Don’t blame the surgeons: Long-term opioid use rarely starts with surgery, study finds

Bad backs and indistinct pains prompted the first of most long-term opioid prescriptions, a new study says.
(AFP/Getty Images)

Don’t blame the nation’s surgeons for an opiate-abuse crisis that now claims 142 lives daily in the United States. New research suggests that patients leaving the hospital after surgeries or inpatient procedures are rarely the ones whose long-term opioid use started with a doctor’s prescription.

Instead, the patients who most frequently go on to use opioid medications for six months or more got their first prescription for some sort of back pain, or for pain described in medical code as “other ill-defined conditions,” according to a research letter published Wednesday in the journal JAMA Surgery.

The authors identified 117,118 patients insured through the military’s Tricare system who had opioid medications prescribed for six months or more and found that “only 800 individuals (0.7%) received their initial opioid prescription following an inpatient encounter, with 458 (0.4%) having undergone an inpatient procedure.”


When it comes to explaining the origins of the nation’s opioid epidemic, there’s been plenty of finger-pointing. The manufacturers and distributors of prescription opioid painkillers have had their time in the barrel, as have sleazy physicians who ran profitable pill mills.

The studies and debates aired over the last few years have shed light on the evolution of physicians’ thinking on these risky drugs. They’ve highlighted the outsized influence of “thought leaders” in medical practice and, occasionally, the role of those thought leaders’ financial entanglements with drug companies. They’ve also focused on the role of insurers’ growing preoccupation with patient satisfaction, and physicians’ resulting anxiety over the prospect of poor customer reviews.

Now, research tracing the origins of opiate addiction has circled back to a well-worn observation: that physicians sometimes adopt treatment practices with little to no proof that they work — and adhere to those practices even after research has shown them to be harmful or ineffective.

The new report set out to explore which of the physicians of the Tricare insurance system could be responsible for starting 116,318 active-duty military personnel, their dependents or military retirees on the path to opiate addiction.

“As we search for causes of the opioid epidemic, we note that hospital events and associated procedures do not appear to be the main drivers,” the authors wrote. Instead, between 2006 and 2014, the types of diagnoses most likely to lead to sustained use of prescription opioids among Tricare patients “were either nonspecific or associated with spinal or other conditions for which opioid administration is not considered standard of care,” they found. By implication, the prescribers in such cases would not have been surgeons or hospitalists, but rather primary care physicians and orthopedic specialists.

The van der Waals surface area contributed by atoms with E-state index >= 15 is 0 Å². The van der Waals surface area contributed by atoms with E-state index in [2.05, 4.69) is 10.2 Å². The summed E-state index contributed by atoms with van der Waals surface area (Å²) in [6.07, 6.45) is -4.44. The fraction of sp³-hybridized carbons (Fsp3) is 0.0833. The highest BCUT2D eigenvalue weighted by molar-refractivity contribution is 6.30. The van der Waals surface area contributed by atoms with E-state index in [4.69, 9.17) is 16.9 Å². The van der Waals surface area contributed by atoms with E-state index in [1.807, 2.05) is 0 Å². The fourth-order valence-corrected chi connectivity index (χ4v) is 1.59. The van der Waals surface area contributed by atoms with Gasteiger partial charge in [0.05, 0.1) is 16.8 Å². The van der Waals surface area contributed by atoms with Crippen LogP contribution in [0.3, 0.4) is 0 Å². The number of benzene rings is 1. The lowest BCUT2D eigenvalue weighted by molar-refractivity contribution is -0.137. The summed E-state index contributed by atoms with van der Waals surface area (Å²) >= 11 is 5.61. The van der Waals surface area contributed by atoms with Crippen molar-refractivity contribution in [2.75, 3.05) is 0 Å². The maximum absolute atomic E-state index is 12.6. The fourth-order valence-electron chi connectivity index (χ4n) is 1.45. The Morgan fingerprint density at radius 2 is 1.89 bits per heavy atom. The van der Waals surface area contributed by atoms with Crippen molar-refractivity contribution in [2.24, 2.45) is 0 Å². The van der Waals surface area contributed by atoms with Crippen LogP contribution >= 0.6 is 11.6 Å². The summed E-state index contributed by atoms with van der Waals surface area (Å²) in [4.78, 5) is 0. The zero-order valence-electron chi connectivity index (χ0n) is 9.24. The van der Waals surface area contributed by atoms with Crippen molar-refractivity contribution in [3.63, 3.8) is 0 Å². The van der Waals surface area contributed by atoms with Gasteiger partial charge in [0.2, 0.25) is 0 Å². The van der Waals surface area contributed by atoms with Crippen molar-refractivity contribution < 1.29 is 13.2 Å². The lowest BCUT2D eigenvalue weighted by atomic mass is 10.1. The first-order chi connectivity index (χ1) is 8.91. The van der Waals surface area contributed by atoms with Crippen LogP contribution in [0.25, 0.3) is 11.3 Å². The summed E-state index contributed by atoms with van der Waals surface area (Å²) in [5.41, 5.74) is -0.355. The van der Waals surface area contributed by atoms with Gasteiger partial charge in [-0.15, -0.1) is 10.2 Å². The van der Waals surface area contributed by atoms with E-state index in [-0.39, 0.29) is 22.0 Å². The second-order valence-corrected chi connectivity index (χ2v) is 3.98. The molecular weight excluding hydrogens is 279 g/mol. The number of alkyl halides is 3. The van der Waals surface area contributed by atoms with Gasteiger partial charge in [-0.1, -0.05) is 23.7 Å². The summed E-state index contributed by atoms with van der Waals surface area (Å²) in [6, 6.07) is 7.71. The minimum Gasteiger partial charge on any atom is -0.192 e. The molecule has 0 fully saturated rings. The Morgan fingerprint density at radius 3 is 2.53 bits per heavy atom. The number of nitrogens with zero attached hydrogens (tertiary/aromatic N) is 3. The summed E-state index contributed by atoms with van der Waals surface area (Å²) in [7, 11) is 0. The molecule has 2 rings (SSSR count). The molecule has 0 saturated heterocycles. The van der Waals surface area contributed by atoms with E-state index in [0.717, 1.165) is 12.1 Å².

The Centers for Disease Control and Prevention issued a comprehensive guide to treating pain in March 2016 that said although bad backs and nonspecific pain may bedevil patients, those ailments generally will go away on their own, or with the use of much less risky therapies, including over-the-counter pain relievers like ibuprofen, physical therapy and treatments provided by acupuncturists and chiropractors. Prescribing opioids in such cases is not worth the risks, the report makes clear.


A new report on stemming the opioid crisis issued in July by the National Academies of Science, Engineering and Medicine concurred on all counts.

The research letter might be seen as a helpful guide to identifying which physicians most need to rethink their prescribing practices and adhere to the CDC’s and National Academies’ guidelines. But it might also be seen as the latest outbreak of finger-pointing and deflection of blame.

There’s plenty of that going around already. The marketers of those patient satisfaction surveys insist they’ve done nothing to encourage opioid prescription; indeed, they argue that they are part of the solution. Meanwhile, emergency-room physicians have declared that they’re not the culprits either.

“In the environment of today’s prescription opioid epidemic, everyone is looking for someone to blame,” said an April 2016 statement on pain management issued by the Joint Commission, which accredits and certifies U.S. healthcare organizations and programs.

The Joint Commission should know. It has come in for its share of criticism.

In 2001, the commission (in conjunction with the National Pharmaceutical Council) issued a treatise on pain management that was widely seen as encouraging the liberal use of opioids and casting doubt on the notion that users were at risk for addiction by taking the medications to treat pain. Dr. David W. Baker, the commission’s executive vice president for healthcare quality evaluation, vigorously disputed such charges in the 2016 statement.




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